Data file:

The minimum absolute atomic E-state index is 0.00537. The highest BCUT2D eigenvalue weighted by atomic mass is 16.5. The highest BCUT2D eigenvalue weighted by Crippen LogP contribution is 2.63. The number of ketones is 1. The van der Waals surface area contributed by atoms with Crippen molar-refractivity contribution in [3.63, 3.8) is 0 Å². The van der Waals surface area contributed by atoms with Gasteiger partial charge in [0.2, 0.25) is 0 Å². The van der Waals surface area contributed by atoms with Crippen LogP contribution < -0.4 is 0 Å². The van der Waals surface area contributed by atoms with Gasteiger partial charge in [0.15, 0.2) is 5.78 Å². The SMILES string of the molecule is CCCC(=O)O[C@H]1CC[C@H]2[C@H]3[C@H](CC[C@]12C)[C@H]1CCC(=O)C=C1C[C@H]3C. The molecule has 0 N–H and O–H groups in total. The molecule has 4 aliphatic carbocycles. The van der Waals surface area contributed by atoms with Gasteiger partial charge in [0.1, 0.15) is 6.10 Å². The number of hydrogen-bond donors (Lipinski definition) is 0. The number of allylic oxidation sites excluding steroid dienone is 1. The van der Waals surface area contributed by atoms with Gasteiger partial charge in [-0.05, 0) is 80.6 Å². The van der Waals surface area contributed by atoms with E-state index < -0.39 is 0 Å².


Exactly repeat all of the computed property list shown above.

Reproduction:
The minimum absolute atomic E-state index is 0.00537. The highest BCUT2D eigenvalue weighted by atomic mass is 16.5. The highest BCUT2D eigenvalue weighted by Crippen LogP contribution is 2.63. The number of ketones is 1. The van der Waals surface area contributed by atoms with Crippen molar-refractivity contribution in [3.63, 3.8) is 0 Å². The van der Waals surface area contributed by atoms with Gasteiger partial charge in [0.2, 0.25) is 0 Å². The van der Waals surface area contributed by atoms with Crippen LogP contribution < -0.4 is 0 Å². The van der Waals surface area contributed by atoms with Gasteiger partial charge in [0.15, 0.2) is 5.78 Å². The SMILES string of the molecule is CCCC(=O)O[C@H]1CC[C@H]2[C@H]3[C@H](CC[C@]12C)[C@H]1CCC(=O)C=C1C[C@H]3C. The molecule has 0 N–H and O–H groups in total. The molecule has 4 aliphatic carbocycles. The van der Waals surface area contributed by atoms with Gasteiger partial charge in [0.1, 0.15) is 6.10 Å². The number of hydrogen-bond donors (Lipinski definition) is 0. The number of allylic oxidation sites excluding steroid dienone is 1. The van der Waals surface area contributed by atoms with Gasteiger partial charge in [-0.05, 0) is 80.6 Å². The van der Waals surface area contributed by atoms with E-state index < -0.39 is 0 Å².